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E-Pluribus | January 6, 2023
Saving democracy; what does responsible governance look like; and the mirage that is Chinese Communism.
A round-up of the latest and best writing and musings on the rise of illiberalism in the public discourse:
Klon Kitchen: Defeating China and Saving Democracy
The Dispatch’s Klon Kitchen comes from the intelligence community and was Senator Ben Sasse’s national security adviser for a time, but that doesn’t mean his concerns regarding democracy are limited to the shadowy world of spies and international intrigue. Kitchen says government control and attempted control of speech, online and otherwise, remains one of the most serious threats democracy faces.
People have mixed feelings about the internet and social media because they’re a mixed bag of capabilities and outcomes. It’s undeniably true that internet technologies enable individuals and groups to build thick information bubbles that filter out alternative perspectives and important context. It’s also true that online “communities” are built not only by those with a common love for classic cars or sourdough bread; antisemites, political radicals, and people who like Creed are also logging on and linking up. But that’s not the whole story. Underrepresented and oppressed political minorities use internet technologies to connect, to grow, to plan, and to affect positive change. This is why authoritarian regimes from Beijing to Riyadh shut down the internet the moment their citizens start to raise a ruckus. The internet is powerful, and it is wielded by both benevolent and malevolent hands and the best way to maximize the good and to minimize the bad is by exercising our own agency.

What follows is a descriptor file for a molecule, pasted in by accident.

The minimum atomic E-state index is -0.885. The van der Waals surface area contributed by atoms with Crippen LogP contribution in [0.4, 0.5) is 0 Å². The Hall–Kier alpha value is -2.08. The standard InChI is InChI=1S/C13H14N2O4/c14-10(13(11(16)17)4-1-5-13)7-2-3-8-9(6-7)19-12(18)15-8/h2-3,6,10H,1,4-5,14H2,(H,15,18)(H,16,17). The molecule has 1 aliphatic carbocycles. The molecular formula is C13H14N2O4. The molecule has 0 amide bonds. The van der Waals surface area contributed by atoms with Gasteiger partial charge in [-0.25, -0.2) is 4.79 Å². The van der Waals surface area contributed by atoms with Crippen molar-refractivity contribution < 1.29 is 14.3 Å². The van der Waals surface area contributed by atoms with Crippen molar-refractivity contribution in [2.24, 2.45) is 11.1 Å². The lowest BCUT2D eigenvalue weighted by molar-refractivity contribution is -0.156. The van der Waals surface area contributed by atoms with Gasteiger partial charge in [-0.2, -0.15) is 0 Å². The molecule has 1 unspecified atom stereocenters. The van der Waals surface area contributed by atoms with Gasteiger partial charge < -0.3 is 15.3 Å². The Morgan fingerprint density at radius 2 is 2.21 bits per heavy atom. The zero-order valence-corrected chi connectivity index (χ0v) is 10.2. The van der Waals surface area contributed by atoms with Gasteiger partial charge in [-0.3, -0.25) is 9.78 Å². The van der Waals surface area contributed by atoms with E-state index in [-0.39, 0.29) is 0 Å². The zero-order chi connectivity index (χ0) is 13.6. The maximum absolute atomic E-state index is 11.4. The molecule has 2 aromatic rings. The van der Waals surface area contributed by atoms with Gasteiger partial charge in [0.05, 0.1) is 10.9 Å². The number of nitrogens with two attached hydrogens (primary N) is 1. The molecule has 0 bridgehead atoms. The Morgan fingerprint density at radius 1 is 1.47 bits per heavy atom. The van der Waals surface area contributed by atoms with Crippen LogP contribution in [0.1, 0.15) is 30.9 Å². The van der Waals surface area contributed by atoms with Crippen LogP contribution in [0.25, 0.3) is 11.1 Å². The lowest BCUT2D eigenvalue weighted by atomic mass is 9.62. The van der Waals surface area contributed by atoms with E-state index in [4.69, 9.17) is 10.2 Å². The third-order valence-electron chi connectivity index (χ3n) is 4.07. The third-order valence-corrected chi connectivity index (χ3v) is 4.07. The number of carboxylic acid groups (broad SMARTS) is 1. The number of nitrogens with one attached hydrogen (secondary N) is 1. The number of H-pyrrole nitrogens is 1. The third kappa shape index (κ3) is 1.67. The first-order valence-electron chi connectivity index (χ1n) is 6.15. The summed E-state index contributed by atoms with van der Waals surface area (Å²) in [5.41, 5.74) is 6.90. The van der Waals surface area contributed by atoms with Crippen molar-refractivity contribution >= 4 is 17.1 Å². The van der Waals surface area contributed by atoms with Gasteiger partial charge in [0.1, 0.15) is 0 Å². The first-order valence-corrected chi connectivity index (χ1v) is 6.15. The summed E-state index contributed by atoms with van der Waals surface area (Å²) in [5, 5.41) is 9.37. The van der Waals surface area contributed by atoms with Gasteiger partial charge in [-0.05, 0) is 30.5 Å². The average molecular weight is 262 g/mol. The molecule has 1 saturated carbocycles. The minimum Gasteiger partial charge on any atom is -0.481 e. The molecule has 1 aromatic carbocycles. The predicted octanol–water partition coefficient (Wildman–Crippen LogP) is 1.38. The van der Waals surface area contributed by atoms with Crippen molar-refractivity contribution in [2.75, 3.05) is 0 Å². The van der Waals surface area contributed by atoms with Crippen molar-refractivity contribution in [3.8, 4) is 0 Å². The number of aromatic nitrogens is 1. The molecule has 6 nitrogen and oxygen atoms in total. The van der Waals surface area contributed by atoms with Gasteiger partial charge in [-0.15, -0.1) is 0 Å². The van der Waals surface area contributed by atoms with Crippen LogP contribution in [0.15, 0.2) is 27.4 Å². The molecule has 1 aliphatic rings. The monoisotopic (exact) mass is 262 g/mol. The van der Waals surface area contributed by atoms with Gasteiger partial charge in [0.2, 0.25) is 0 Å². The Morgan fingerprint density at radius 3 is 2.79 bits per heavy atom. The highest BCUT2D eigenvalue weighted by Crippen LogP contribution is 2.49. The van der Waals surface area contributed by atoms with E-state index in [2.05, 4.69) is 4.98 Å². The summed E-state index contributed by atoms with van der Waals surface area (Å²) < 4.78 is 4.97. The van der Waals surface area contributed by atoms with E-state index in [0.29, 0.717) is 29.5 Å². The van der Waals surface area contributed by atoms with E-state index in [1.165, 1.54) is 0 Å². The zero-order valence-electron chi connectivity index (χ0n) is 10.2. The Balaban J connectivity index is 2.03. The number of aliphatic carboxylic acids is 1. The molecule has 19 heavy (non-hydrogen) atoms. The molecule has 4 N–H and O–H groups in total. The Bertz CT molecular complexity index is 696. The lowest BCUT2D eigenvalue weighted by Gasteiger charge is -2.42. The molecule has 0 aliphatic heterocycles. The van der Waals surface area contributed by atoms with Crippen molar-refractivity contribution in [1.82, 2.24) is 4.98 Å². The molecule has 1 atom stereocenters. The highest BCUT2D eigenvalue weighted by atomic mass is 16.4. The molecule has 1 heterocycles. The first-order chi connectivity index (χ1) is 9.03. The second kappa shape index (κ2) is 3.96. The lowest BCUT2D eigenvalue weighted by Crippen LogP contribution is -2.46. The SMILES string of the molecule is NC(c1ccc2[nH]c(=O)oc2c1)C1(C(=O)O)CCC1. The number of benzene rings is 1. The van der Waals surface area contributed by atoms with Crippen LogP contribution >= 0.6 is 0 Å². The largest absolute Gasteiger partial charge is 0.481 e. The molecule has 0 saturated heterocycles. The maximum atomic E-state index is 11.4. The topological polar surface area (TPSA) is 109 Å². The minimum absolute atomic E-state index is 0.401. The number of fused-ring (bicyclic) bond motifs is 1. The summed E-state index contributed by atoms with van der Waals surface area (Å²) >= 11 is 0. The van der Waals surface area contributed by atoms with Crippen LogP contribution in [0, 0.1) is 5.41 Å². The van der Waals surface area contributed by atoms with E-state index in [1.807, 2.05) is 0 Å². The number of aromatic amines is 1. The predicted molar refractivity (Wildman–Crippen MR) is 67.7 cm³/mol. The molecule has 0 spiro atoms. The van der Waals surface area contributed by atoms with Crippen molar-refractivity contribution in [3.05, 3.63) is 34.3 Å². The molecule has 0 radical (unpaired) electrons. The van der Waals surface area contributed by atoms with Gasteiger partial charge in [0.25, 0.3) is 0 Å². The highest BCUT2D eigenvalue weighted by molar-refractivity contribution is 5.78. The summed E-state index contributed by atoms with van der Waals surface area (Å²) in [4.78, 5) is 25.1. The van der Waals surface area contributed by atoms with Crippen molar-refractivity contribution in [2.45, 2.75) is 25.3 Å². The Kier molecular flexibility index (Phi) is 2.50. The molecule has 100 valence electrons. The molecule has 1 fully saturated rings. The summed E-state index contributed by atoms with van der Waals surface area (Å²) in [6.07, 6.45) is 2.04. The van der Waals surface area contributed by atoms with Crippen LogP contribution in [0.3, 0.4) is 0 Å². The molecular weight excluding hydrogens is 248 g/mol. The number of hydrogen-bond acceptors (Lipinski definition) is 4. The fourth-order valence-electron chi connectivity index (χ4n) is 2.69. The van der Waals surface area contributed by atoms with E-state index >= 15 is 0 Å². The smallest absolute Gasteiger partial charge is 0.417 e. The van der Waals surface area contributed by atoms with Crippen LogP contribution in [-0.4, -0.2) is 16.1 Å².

Sociologist Robert N. Bellah observed, “One of the keys to survival of free institutions is the relationship between private and public life, the way citizens do, or do not, participate in the public sphere.” More than any piece of legislation, more than any set of content moderation rules (or the lack thereof), governing our own behavior and the behavior of our elected officials on and offline is the best way of restoring confidence in our democracy. It’s a sad fact of our modern predicament that many of the loudest voices screaming about the death of democracy are the ones suffocating our experiment in ordered liberty beneath a blanket of outrage, half-truths, and partisan efforts to “own” the other team—often in a tweet or Facebook post.
Look, I understand and agree that the internet and social media can often be awful and provoke the worst part of us; and, to my shame, I’ve certainly given in to this temptation. But that’s on me and no rule or regulation can fix that. And even if it could, I don’t want to live under a government that thinks it has the ability and the duty to go around “fixing” its citizens or blunting the sharp corners of the public square—and that includes constraining the speech of the platforms themselves. Anyone advocating for such a government isn’t defending democracy, they’re killing it.
Read it all here.
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Charles Blahous: The New Year Presents a Rare Opportunity for Responsible Governance
At Discourse Magazine, Charles Blahous expresses cautious optimism that our narrowly divided government in this new year may find a way to get things done. Although the Republicans are currently squabbling with a relatively small bank of rebels over simply naming a Speaker, Blahous says that the more mainstream politicians of both parties have yet another opportunity to put country over party.
The expectation that we are in for gridlock will prove true if both parties remain internally unified and externally uncompromising, colliding repeatedly over the next two years like two opposed battering rams. However, recent U.S. history provides many examples of legislative behavior that follows a different model, wherein split control of the federal government induces the parties’ more centrist members to cooperate, while each party’s extreme wing grumbles on the back benches.